While most of us know breastfeeding is good for our babies and want to do it, perhaps we didn’t know quite how good it is. Here are 23 reasons why it’s worth trying to breastfeed and seeking support if you think it might help.
1. You know when a friend makes you a cup of coffee exactly how you like it? Breast milk is like that for your baby. It changes over time to make sure it’s still perfect all the way along (Victora et al, 2016; NHS, 2017).
2. You can help to reduce the risk of your baby getting infections and diseases by breastfeeding (NHS, 2017).
3. Breastfeeding can be really handy. Whether you’re on a long-haul flight, in deepest Peru or just in your local park with a crying baby who needs food now. You can breastfeed anywhere with no ‘stuff’ required (NHS, 2017).
4. Breastfeeding is one way of bonding with your baby. Like with bottle feeding, it gives you time to spend just the two of you, relaxing on the sofa with your favourite TV show (NHS, 2017).
5. Breastmilk fact: Breast milk is a bioactive fluid (Martin et al, 2016). It contains proteins, fats, vitamins and minerals plus antibodies to fight germs. It also contains hormones that help your baby’s development (Victora et al, 2016).
6. If you can breastfeed your baby, they have a lower risk of ear, respiratory and gastro-intestinal infections and diarrhoea (Victora et al, 2016; Bowatte et al, 2015). Meaning a healthier baby and fewer trips to the hospital for you both (NHS, 2017).
7. Breastfeeding reduces the risk of sudden infant death syndrome (Victora et al, 2016).
8. Premature babies who can drink their mum’s breastmilk have a lower risk of necrotising enterocolitis (Colaizy et al, 2016; NHS 2016), a potentially dangerous bowel disorder.
9. It’s not all about the baby: breastfeeding reduces your risk of obesity and of type 2 diabetes (Horta et al, 2015; Victora et al, 2016).
10. Major plus: fewer children who had breastmilk as babies develop childhood leukemia.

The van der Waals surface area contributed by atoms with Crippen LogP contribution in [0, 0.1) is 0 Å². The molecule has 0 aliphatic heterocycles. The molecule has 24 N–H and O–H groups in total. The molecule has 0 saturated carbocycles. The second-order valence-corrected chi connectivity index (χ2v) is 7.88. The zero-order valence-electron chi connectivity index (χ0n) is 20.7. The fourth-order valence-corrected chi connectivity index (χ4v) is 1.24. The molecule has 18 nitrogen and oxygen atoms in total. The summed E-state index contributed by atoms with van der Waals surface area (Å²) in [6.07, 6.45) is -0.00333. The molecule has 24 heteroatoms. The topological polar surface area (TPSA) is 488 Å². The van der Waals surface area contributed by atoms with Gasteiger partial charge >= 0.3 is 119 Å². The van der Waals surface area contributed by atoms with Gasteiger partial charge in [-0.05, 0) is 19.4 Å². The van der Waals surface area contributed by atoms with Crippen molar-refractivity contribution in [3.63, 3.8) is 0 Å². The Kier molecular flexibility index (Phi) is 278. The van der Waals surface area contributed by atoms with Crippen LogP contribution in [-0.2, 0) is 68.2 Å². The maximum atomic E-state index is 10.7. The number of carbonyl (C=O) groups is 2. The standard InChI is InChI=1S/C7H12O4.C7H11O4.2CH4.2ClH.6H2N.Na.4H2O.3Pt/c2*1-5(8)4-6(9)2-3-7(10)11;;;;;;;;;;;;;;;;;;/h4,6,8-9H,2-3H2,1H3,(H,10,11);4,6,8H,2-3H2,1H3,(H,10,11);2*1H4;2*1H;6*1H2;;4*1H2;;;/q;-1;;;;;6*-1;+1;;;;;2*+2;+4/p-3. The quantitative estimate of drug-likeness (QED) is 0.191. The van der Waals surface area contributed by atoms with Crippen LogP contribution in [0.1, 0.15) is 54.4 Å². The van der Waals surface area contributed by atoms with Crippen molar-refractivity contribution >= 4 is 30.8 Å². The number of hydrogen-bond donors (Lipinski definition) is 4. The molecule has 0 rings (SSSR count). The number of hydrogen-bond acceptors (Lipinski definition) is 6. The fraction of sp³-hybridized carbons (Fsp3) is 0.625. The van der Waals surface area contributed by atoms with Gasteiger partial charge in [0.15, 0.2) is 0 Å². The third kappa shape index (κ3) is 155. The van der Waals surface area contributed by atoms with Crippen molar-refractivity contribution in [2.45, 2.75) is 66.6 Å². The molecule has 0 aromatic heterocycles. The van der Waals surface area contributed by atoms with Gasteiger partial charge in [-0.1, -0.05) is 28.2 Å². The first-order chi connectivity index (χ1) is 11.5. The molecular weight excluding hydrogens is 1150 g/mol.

11. Random one but babies who receive breastmilk have a lower risk of dental malocclusions. This is where the upper teeth bite over the lower ones (and in some cases the jaw too), it can cause tooth decay (Victora et al, 2016).
12. And they keep coming… breastfeeding may reduce the risk of childhood asthma and allergic rhinitis, an inflammation inside the nose caused by allergens (Lodge et al, 2015).
13. Breastfeeding could help your baby enjoy more foods. The flavour of breastmilk changes, while formula remains constant so by the time it comes to weaning, your baby could be more used to different flavours.
14. When your six month plus baby is ill, they might be comforted by a breastfeed, which then means they’ll probably recover more quickly.
15. You can battle food allergies with breastfeeding. Continuing to breastfeed your baby after they’ve started solids may protect them from being allergic to certain foods (Baby Centre 2017).
16. If your baby gets a cold, you'll then get the cold virus from them but your immune system will make antibodies to fight the virus. Then through your milk, those antibodies will help your baby fight the infection themselves (Baby Centre 2017).
17. Breastfeeding is free. Let’s not underestimate the importance of this one. No bottles to buy, no formula, no sterilising equipment.
18. Breastmilk contains long-chain polyunsaturated fatty acids. They help your baby’s all-important brain to develop (Baby Centre 2017).
19. Back to you again: your own risk of ovarian or breast cancer plummets if you can breastfeed your baby (Victora et al, 2016; NHS, 2017).
20. While there’s no evidence breastfeeding will help you shed weight anywhere else, it will definitely help your uterus return to its normal size.
21. Breastfeeding reduces the risk of your baby wheezing and developing severe eczema (Baby Centre 2017).
22. Mums who can breastfeed won’t see the return of their periods quite so soon. This can be handy as it may assist with birth spacing (Victora et al, 2016).
23. With no packaging or plastic, breastfeeding doesn't have an impact on the environment (Kent, 2015).
NCT supports all parents, however they feed their baby. If you have questions, concerns or need support, you can speak to a breastfeeding counsellor by calling our helpline on 0300 330 0700, whether you are exclusively breastfeeding or using formula milk. Breastfeeding counsellors have had extensive training, will listen without judging or criticising and will offer relevant information and suggestions. You can also find more useful articles here.
Our helpline offers practical and emotional support in many areas of pregnancy, birth and early parenthood: 0300 330 0700.
You might find attending one of our Early Days groups helpful as they give you the opportunity to explore different approaches to important parenting issues with a qualified group leader and other new parents in your area.
Make friends with other parents-to-be and new parents in your local area for support and friendship by seeing what NCT activities are happening nearby.
National Breastfeeding Line (government funded): 0300 100 021.